John Gotti might’ve been the consummate wise guy, but for John Travolta, Kelly Preston, and director Kevin Connolly, exploring his life on the big screen was more about depicting the love and loyalty at the heart of the crime boss’ complex family dynamic.
Speaking ahead of the world premiere of “Gotti” on May 15, when Travolta will also receive Variety’s first Cinema Icon Award at the Hotel du Cap, the trio talked about finding a fresh take for the most famous mobster in modern memory: the swaggering, larger-than-life Dapper Don whose “side of the story has never really been told,” according to Connolly.
The director, who describes himself as a “huge fan” of the genre, said he was mindful of the precedent set by iconic mob films and TV series like “Goodfellas” and “The Sopranos.” “It’s been done so well, so many times, by so many people, so I wanted to take a different approach,” he said.
“[Gotti] was a composite that was very intriguing. He had a lot of style, but he was down to earth,” said Travolta. “He was thoughtful, considerate, but tough as nails, and would do what he had to do.”
Beyond the usual genre tropes of neckless goons and body counts, much of “Gotti” revolves around the passionate, tumultuous relationship between the flamboyant head of the Gambino crime family and his wife Victoria, played by Preston. Casting the real-life couple as co-stars wasn’t the most obvious choice. “We’re not volatile at all,” said the actress. “We’re very easy-going.”
The duo worked through that challenge by finding parallels between the Gottis’ relationship and their own marriage of 27 years. “You want to bring the longevity, the closeness, the familiarity, and that [comfort] that you just know each other so well,” said Preston. She added, “They loved their family. They both loved their kids.”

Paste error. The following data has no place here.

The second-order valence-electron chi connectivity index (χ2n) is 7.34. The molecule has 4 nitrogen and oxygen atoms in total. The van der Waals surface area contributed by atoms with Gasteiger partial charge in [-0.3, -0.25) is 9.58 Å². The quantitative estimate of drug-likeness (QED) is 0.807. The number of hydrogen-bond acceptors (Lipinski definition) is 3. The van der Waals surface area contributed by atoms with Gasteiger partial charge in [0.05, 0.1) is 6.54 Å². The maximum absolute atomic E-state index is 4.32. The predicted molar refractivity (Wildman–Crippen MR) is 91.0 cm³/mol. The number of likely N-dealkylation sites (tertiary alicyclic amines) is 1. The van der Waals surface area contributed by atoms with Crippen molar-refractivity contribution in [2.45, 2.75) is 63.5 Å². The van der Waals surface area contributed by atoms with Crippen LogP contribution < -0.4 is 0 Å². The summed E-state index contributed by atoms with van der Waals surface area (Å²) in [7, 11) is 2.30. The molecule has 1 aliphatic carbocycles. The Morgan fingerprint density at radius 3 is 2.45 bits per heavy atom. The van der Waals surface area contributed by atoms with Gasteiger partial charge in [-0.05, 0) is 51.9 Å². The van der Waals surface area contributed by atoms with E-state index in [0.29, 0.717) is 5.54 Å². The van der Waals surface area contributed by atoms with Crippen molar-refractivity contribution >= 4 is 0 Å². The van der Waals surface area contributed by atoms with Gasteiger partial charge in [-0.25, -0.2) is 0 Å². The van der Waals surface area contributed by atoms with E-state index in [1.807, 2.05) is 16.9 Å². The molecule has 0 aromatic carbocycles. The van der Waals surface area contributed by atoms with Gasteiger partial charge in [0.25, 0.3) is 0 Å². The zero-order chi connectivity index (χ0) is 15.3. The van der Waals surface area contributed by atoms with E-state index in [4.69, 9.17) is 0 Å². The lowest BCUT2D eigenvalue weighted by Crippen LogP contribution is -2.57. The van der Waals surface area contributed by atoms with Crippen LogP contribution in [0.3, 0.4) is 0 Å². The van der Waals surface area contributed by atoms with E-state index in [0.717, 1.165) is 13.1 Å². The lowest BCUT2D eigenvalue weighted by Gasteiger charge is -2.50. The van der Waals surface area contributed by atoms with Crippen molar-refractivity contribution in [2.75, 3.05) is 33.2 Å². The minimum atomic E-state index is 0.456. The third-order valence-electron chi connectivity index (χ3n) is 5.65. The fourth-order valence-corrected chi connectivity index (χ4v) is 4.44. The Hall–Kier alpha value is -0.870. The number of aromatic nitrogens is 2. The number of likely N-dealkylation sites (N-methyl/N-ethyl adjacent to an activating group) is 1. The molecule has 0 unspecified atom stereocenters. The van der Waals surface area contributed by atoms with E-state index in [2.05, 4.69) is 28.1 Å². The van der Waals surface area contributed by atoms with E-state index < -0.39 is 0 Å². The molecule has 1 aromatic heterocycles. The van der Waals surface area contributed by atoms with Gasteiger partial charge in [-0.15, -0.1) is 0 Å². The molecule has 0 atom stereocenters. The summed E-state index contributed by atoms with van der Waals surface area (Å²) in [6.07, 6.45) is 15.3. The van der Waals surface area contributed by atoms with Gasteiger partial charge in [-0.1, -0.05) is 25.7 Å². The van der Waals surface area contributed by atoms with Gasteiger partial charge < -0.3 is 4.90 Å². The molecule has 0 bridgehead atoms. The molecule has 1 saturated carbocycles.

The chemistry worked on set. “They were conscious of not wanting to be husband and wife playing husband and wife,” said Connolly. “They worked very hard to not have it feel that way. It was John Gotti and Victoria Gotti. It wasn’t John Travolta and Kelly Preston.”
The cast got an assist from the real-life Gotti clan, who added authenticity in everything from the script’s vernacular to the actors’ wardrobe, which included actual clothing pulled from the Dapper Don’s closet. “They were hilarious, adorable, articulate,” said Travolta, who also described the late mob boss’ son, John, Jr., as “a revelation.”
“He stood up to his father, because he didn’t want that life, and he wanted to protect his family,” he added. “I admire him [because] it took a lot of guts.”
Over plates of pasta in the same home where the late crime boss once lived, the actors were able to learn the rhythms of the Gotti household firsthand. “We sat there for hours, just talking and eating [with] family coming in and out,” said Preston.
“[Victoria’s] an incredible woman. She’s just smart as a whip, and she’s tough, and she’s very straight-forward,” she said. “She let me ask her anything. I would email her in the middle of the night.”
Tuesday’s world premiere has been a long time coming for “Gotti,” which is produced by Emmett/Furla/Oasis Films, with Highland Film Group and Fiore Films. Last year, the producers bought the film back from Lionsgate, which had planned a day-and-date release for theatrical, VOD and streaming, in the hopes of landing a wide theatrical opening. “Gotti” will be released June 15 by MoviePass, in conjunction with Vertical Entertainment.
“Much has been said about the time this movie’s taken…but the truth is, that’s very common,” said Connolly. “Movies are hard to make. Especially now, the climate has changed so much.”
He added, “It’s trickier than it was years ago.”